For most people, the idea of a bluegrass show featuring comedian and actor (not to mention novelist, playwright, memoirist and noted art collector) Steve Martin might seem incongruous to the famous man they THINK they know.
But even the most casual of fans who might remember Martin from his ’70s “wild and crazy guy” phase will recall that a banjo has been present as long as they remember the existence of Steve Martin. Pickin’ and grinnin’ have gone hand in hand for the SoCal native from the very beginning, but it’s only in the last few years that Martin turned his attention to recording and playing live music in a serious way.
And make no mistake–Martin’s dedication to bluegrass IS serious. He’s now made two albums with North Carolina’s Steep Canyon Rangers, a traditional bluegrass crew that was already making noise in acoustic-music circles well before the Hollywood Renaissance Man started trading licks with them. The International Bluegrass Music Association named Martin and the Steep Canyon boys’ as the group’s “Entertainers of the Year” for 2011—a salutation that Martin made into a between-song joke.
“If you’re not enjoying the show so far,” Martin announced roughly mid-show, while noting the IBMA award, “you’re wrong.”
One-liners between songs from Martin’s two bluegrass albums, 2009′s The Crow: New Songs for the 5-String Banjo and 2011′s Rare Bird Alert, were the rule for the night. Among the highlights from Martin’s banter:
“A lot of people say to me, ‘Steve, why a music career? Why now?’ And I say, ‘Guys! You’re in my band!’”
“There is a downside to touring without a drummer. No pot.”
“Tonight I’m doing two of my favorite things: Comedy, and charging people to hear music.”
While the jokes were certainly some of the highlights of the show, the chops of the players in the Steep Canyon Rangers, and Martin himself, were nothing to sneer at. Martin was a generous bandleader, giving each of the Rangers a chance for solo spots over the course of the night. At one point, Martin left the stage completely so the Rangers could strut their collective stuff, only popping up to hype them to the audience before leaving the spotlight again.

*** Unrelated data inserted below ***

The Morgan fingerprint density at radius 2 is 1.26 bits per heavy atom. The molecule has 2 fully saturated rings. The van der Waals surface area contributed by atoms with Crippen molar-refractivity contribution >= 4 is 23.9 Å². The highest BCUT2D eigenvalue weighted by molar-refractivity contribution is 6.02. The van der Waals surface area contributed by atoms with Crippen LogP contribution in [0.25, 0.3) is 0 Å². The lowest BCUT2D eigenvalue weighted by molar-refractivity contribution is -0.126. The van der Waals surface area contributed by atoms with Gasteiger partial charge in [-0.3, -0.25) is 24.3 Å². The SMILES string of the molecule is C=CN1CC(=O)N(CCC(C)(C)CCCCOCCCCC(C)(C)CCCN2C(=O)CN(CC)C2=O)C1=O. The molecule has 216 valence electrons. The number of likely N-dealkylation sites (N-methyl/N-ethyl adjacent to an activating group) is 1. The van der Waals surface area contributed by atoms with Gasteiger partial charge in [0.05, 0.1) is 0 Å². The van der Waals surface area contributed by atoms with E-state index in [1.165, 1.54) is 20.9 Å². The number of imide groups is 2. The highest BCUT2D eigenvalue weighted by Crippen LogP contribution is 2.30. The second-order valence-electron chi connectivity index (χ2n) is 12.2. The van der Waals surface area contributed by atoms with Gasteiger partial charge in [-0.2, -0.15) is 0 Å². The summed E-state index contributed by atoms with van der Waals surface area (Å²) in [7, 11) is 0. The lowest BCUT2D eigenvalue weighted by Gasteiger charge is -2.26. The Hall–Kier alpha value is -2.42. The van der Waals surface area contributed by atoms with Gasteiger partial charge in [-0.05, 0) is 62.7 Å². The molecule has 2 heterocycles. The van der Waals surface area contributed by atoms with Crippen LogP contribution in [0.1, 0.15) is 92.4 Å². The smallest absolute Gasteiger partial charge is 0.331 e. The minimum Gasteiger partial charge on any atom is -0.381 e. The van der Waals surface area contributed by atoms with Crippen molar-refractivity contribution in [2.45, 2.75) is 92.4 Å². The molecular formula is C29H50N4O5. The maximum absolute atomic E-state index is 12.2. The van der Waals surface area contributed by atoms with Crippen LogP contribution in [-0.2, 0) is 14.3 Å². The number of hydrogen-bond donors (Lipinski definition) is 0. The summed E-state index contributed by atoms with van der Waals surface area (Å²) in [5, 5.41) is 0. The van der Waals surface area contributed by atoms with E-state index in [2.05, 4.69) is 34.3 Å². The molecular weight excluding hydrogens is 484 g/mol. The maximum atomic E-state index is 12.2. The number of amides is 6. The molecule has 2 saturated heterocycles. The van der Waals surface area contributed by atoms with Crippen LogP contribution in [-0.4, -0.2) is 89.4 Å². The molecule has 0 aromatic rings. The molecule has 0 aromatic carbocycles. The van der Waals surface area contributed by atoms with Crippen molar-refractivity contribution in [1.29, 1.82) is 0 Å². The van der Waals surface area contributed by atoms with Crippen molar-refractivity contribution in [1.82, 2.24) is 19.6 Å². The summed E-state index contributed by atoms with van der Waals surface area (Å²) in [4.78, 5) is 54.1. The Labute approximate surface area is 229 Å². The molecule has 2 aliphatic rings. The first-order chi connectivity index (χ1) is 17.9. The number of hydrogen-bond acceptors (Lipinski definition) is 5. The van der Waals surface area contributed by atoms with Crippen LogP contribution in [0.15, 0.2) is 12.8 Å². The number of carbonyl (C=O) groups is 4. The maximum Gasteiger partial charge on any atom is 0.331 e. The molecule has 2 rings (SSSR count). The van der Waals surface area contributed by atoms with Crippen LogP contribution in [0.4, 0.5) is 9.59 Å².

“Daddy Played the Banjo” was an early highlight, as was a new song I believe was called “Love Has Come for You.” Martin mixed his introductions of the Rangers with a steady diet of good-hearted mocking before launching into a strong series of songs including “The Crow,” “Jubilation Day” and the a cappella take of “Atheists Don’t Have No Songs.”
Martin delivered a little banjo knowledge about the three-finger vs. clawhammer playing styles before performing “The Great Rememberer (for Nancy),” and educated the crowd about murder ballads before “Pretty Little One.”
Throughout the show, the charm of Martin and his fellow musicians on stage at the sold-out show came through loud and clear, via Martin’s memorable asides and the rapid-fire delivery of the fine bluegrass band joining him. This summer’s show certainly lived up to the quality of Martin’s last visit to Red Butte Garden. Here’s hoping the Renaissance Man comes back next time he hits the road.
Dan Nailen has written about music, arts and culture in and around Salt Lake City for Salt Lake magazine, The Salt Lake Tribune and Salt Lake City Weekly since 1998. He's currently a contributor to saltlakemagazine.com, and you can find more of his work at SLCene.com.